1. A rack for supporting a refuse container having an annular collar therearound, said rack comprising verti'cal anchor means, a pair of bifurcated support means mounted to said anchor means and extending outwardly therefrom for engaging the container collar and to supoprt the container in a vertical position, a pair of bracing arms mounted at one end thereof to said collar and extending outwardly therefrom for securement at the opposite ends thereof to respective ones of said bifurcated support means, 'a pair of actuator rods having a refuse container cover attached thereto, pivot means connecting said actuator arms to said bracing arms, a latch fixedly mounted between said actuator arms, a latch keeper having a latch retaining notch along an intermediate length thereof, pivot means connecting said latch keeper at one end thereof to said bifurcated arms, spring means connected to said latch keeper for biasing said keeper in engaging relation with said latch upon upward rotation of said actuator rods whereby the container cover may be lifted and latched in a predetermined position.
2. The structure set forth in claim 1 wherein said bifurcated support means and said bracing arms are secured together and are pivotally mounted to said anchor means.
3. The structure set forth in claim 2 wherein said hifurcated support means include a generally U-shaped angle iron member for encircling said container, and further wherein each said bracing arm includes an outward end portion extending laterally inwardly to cause contact between the undersurface of said U-shaped member and the end of said bracing arms.
4. The apparatus set forth in claim 3 wherein said collar includes an annular angle iron, said collar maintained in contacting overlying relation with said U-shaped member.
5'. A multiple rack assembly for supporting a plurality of refuse containers, each said container having an annular collar therearound, said rack comprising vertical anchor means, a plurality of container supporting racks, each said rack including a pair of bifurcated support means mounted to said anchor means and extending outwardly therefrom for engaging the container collar for supporting the container in a vertical position, a pair of bracing arms mounted at one end thereof to said collar and extending outwardly therefrom for securement at the opposite ends thereof to respective ones of said bifurcated supoprt means, a pair of actuator rods having a refuse container cover attached thereto, pivot means connecting said actuator arms to said bracing arms, a latch fixedly mounted between said actuator arms, a latch keeper having a latch retaining notch along an intermediate length thereof, pivot means connecting said latch keeper at one end thereof to said bifurcated arms, spring means connected to said latch keeper for biasing said keeper in engaging relation with said latch upon upward rotation of said actuator rods whereby the container cover may be lifted and latched in a predetermined position.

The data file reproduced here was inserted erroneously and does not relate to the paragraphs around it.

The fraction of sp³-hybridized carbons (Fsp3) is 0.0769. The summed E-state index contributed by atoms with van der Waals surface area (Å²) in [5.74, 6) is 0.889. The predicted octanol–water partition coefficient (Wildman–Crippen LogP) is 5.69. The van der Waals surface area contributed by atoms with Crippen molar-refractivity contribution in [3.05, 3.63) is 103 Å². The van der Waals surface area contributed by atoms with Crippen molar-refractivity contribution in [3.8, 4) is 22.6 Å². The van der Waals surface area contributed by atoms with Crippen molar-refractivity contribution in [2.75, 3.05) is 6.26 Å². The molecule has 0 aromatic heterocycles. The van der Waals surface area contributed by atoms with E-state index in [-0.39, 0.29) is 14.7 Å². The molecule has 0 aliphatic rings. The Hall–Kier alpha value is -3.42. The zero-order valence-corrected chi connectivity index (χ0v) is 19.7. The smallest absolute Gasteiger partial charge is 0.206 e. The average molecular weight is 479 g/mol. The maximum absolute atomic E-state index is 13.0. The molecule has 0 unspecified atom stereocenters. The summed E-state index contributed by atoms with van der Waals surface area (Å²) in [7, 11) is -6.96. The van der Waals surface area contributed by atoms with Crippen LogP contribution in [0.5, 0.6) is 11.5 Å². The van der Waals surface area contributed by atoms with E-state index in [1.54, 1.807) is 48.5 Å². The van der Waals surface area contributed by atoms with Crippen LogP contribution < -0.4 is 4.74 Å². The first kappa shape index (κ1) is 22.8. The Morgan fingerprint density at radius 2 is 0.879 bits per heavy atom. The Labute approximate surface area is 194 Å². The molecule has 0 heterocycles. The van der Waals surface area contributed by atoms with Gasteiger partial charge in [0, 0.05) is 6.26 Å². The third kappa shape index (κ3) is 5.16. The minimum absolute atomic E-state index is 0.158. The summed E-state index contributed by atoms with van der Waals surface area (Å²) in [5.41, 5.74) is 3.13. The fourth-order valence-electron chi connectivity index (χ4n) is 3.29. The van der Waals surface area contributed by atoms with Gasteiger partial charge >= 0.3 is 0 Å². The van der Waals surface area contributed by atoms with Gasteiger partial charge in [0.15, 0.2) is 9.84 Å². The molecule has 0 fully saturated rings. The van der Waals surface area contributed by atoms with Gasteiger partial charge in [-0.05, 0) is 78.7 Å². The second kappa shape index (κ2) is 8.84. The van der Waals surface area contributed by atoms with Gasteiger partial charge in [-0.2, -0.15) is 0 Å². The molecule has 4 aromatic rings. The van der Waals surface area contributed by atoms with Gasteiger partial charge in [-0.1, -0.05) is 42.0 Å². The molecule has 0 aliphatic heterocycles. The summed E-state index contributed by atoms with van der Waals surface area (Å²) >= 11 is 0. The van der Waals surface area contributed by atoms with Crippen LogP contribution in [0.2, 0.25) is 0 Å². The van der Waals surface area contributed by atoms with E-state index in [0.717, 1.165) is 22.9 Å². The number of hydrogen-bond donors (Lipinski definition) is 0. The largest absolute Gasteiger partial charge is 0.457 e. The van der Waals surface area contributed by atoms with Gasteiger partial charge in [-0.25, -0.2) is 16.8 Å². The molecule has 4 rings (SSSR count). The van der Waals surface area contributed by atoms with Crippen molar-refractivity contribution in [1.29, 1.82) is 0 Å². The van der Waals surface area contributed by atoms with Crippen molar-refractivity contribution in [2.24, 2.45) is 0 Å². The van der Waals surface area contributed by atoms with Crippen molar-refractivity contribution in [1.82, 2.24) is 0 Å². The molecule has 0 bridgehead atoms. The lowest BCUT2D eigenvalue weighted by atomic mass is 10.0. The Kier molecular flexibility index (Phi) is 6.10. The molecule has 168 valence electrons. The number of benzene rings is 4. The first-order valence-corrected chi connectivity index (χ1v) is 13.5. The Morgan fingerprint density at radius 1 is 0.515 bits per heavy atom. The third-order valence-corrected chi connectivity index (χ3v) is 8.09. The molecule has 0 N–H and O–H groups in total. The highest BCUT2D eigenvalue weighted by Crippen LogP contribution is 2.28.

6. The assembly set forth in claim 5 together with tie bar means connected between adjacent arms of adjacent bifurcated support means to retain said support means in fixed spaced relation.
7. A rack for carrying a container, the rack comprising a vertical support member, a horizontal support member extending outwardly from the vertical member for engaging the container, an inclined brace member connecting the outward end of the horizontal member to the vertical member, an arm pivotally mounted to the inclined memher for attaching a lid for the container, a lever pivotally connected to the horizontal member, and detent means connected between the arm and the lever for latching the arm and the lever whereby the container lid is maintained in a temporary elevated position clear of the container when a user displaces the arm upwardly, the lid closing the container when downward displacement of the arm is executed and thereby disengaging the detent means.
References Cited UNITED STATES PATENTS 2,905,333 9/1959 Lownsbery 211-83 3,130,837 4/1964 Baker 211-83 3,227,284 l/l966 Smith 211-71 JAMES A. LEPPINK, Primary Examiner U.S. Cl. X.R. 248131